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The Pontelliers have a "charming home" on Esplanade Street, in New Orleans. It is large, with a wide verandah, and it is furnished with all of Léonce's other prized possessions. He is a collector and revels in his new acquisitions. The luxury of the Pontellier's house again marks Léonce as a very generous husband.
Every Tuesday Mrs. Pontellier receives guests at home, dressed in a reception gown. Women visit during the day, and some men come in the evening with their wives. Edna and Léonce spend other evenings at plays or the opera. Léonce goes to work every day between nine and ten, and comes home at about seven. Dinner is at half past seven.
But one Tuesday Mrs. Pontellier decides not to receive any guests. At dinner that night, Mr. Pontellier is scandalized by his wife's apparent disregard for custom. Léonce points out to Edna that they must "keep up with the procession," and he pours through the cards of guests who arrived and were turned away during Edna's absence. He becomes angry while also complaining about the soup and the cook. Edna sees no point in all the fuss. The fish and roast and vegetables are not cooked properly, and Léonce is vexed at thinking where his money goes. He wants Edna to look after the household since he takes care of business ventures. He leaves the house to go to his club for a decent meal. This is not the first time their evening has ended this way.
Edna once would have tried to fix the situation, but tonight she finishes her dinner with determination, and goes to her room with orders that no one is to disturb her. There is witchery beyond the windows of Edna's pretty room, in the garden and the night, and though Edna strives to find peace in the darkness, she finds, instead, a restlessness. She takes off her wedding ring and stomps on it, but to no avail. She flings a vase on the floor and shatters it. When a maid comes in to see what is wrong, she finds the ring and hands it to Edna. Edna merely slips it back on her finger.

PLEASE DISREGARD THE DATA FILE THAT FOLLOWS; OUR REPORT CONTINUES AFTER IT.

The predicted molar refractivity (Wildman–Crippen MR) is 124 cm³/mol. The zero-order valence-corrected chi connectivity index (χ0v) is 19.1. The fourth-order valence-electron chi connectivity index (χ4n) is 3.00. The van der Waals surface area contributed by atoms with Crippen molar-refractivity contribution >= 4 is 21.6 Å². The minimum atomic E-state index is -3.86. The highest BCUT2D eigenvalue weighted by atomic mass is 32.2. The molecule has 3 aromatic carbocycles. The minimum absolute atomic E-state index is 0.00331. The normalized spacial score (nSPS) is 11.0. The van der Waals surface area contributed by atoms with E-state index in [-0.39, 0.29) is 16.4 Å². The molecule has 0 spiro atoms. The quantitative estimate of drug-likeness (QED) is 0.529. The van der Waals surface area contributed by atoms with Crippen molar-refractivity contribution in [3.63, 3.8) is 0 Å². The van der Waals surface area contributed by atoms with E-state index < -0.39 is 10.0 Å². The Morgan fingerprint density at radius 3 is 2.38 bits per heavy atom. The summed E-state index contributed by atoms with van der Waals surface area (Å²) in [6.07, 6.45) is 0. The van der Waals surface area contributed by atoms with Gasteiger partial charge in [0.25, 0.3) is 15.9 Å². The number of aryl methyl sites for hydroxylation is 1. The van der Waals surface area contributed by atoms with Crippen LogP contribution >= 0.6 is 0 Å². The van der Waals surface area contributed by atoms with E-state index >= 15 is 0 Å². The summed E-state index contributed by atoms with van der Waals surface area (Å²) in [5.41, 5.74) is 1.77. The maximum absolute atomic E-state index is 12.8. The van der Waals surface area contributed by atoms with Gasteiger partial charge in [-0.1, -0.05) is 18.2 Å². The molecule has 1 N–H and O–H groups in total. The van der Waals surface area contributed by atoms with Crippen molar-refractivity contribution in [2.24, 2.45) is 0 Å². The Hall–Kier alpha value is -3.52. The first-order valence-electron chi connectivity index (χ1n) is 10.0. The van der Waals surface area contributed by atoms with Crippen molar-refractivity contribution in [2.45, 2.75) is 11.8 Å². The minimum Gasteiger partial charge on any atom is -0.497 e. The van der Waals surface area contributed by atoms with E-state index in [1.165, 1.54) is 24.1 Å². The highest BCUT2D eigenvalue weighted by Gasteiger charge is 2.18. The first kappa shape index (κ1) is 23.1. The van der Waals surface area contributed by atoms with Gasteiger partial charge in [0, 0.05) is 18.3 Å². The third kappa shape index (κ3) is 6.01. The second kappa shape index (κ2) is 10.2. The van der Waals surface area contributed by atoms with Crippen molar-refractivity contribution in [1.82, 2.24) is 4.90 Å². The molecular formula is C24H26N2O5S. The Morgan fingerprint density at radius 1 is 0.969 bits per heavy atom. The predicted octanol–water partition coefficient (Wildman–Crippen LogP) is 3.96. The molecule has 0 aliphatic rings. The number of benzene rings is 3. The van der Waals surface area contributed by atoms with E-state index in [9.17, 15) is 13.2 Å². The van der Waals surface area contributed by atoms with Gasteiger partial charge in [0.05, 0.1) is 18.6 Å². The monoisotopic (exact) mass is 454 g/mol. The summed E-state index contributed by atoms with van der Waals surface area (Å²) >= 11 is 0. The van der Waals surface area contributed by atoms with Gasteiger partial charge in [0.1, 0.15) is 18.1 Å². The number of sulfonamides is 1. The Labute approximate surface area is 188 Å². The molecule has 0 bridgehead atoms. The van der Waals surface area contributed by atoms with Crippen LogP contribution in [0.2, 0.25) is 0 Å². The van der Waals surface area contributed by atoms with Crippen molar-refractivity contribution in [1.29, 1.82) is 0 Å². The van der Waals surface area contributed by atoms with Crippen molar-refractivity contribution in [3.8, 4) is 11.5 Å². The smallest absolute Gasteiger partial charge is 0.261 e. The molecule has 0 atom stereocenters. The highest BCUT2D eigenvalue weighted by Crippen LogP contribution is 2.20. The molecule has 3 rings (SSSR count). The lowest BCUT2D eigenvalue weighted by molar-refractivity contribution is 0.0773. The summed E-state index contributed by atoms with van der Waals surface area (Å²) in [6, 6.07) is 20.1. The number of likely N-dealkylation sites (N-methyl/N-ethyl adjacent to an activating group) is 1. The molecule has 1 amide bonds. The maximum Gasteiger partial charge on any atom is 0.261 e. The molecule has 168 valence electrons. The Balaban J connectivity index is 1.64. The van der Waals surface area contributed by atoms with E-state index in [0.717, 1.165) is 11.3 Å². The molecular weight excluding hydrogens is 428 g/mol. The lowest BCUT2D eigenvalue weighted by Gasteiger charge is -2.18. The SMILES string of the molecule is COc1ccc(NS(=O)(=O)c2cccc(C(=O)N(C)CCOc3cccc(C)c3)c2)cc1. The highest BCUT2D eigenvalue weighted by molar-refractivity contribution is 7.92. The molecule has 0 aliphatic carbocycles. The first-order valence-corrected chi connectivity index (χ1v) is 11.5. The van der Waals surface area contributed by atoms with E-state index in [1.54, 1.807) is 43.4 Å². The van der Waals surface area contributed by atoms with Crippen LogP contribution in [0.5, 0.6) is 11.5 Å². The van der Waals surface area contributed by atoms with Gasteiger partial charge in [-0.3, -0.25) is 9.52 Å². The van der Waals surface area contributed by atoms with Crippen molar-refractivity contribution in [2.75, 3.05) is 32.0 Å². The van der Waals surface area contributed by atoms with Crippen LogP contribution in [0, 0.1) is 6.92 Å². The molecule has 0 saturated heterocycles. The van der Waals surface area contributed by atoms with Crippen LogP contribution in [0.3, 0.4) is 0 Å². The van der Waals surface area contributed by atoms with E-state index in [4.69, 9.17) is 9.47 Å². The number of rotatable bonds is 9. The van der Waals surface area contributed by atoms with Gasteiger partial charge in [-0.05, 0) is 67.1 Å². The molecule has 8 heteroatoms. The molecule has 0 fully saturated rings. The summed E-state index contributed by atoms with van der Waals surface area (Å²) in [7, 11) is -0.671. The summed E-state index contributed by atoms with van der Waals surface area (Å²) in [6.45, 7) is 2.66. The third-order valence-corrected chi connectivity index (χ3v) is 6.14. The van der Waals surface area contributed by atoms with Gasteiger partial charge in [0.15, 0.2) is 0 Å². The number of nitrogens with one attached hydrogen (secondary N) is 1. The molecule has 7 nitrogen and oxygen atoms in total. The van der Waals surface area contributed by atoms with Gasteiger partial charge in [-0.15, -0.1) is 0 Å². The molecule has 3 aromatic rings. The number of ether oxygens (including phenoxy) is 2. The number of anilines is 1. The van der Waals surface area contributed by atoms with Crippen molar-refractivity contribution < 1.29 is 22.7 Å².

The next day, Edna declines Léonce's offer to go shopping for new light fixtures. She wants to save money. He plans to make money. He leaves, reminding her to take care of herself. The children and their nurse are playing, there is a vendor shouting in the street, and all of Edna's world seems suddenly antagonistic to her. Léonce had already yelled at the cook. She looks through her sketches, finds a few which do not displease her, dresses handsomely, and takes the sketches out with her.
She is still thinking of Robert. She knows it is an obsession, rising and falling into intense longing.
Edna goes to the Ratignolles' house. She has kept up their friendship since the summer at Grand Isle. The Ratignolles live above Monsieur Ratignolle's drug store. He is well respected, and Edna thinks their living arrangement rather foreign and interesting. They hold musical soirées (evening entertainments) every few weeks.
Adèle is sorting clothes when Edna enters. She instructs her maid to check the laundry carefully. The women go to the front salon, and Edna notices that Adèle looks stunning in her housedress. Edna shows Adèle the sketches, although knows that Adèle knows next to nothing about such things. Predictably, Adèle praises her talents. Edna realizes that Adèle's profuse praise means very little, and she gives her a few of the sketches to keep. Adèle raves about them and shows them to her husband when he arrives to have lunch with them.
The three eat together. The meal is wonderful, and Edna realizes that Mr. and Mrs. Ratignolle are perfectly matched. When Monsieur Ratignolle speaks, Adèle appears keenly interested and seems always to understand him. They are perfectly happy together, and their household is marvelously run. But when Edna leaves, she is profoundly depressed--not because she envies them, but because their life looks terribly boring to her. She feels "a pity for that colorless existence which never uplifted its possessor beyond the region of blind contentment." It seems to Edna that Adèle will never taste "life's delirium," a phrase which Edna herself does not completely understand, but which implies being exposed to all that life has to offer. The status of protected wife can never offer such exposure.
Edna completely dispenses with her Tuesdays at home and lives according to her desires as much as possible. This independence bewilders Léonce. He expects Edna's submissiveness, and he is shocked at her disregard for her "duties." As he becomes more rude, Edna gets more insolent.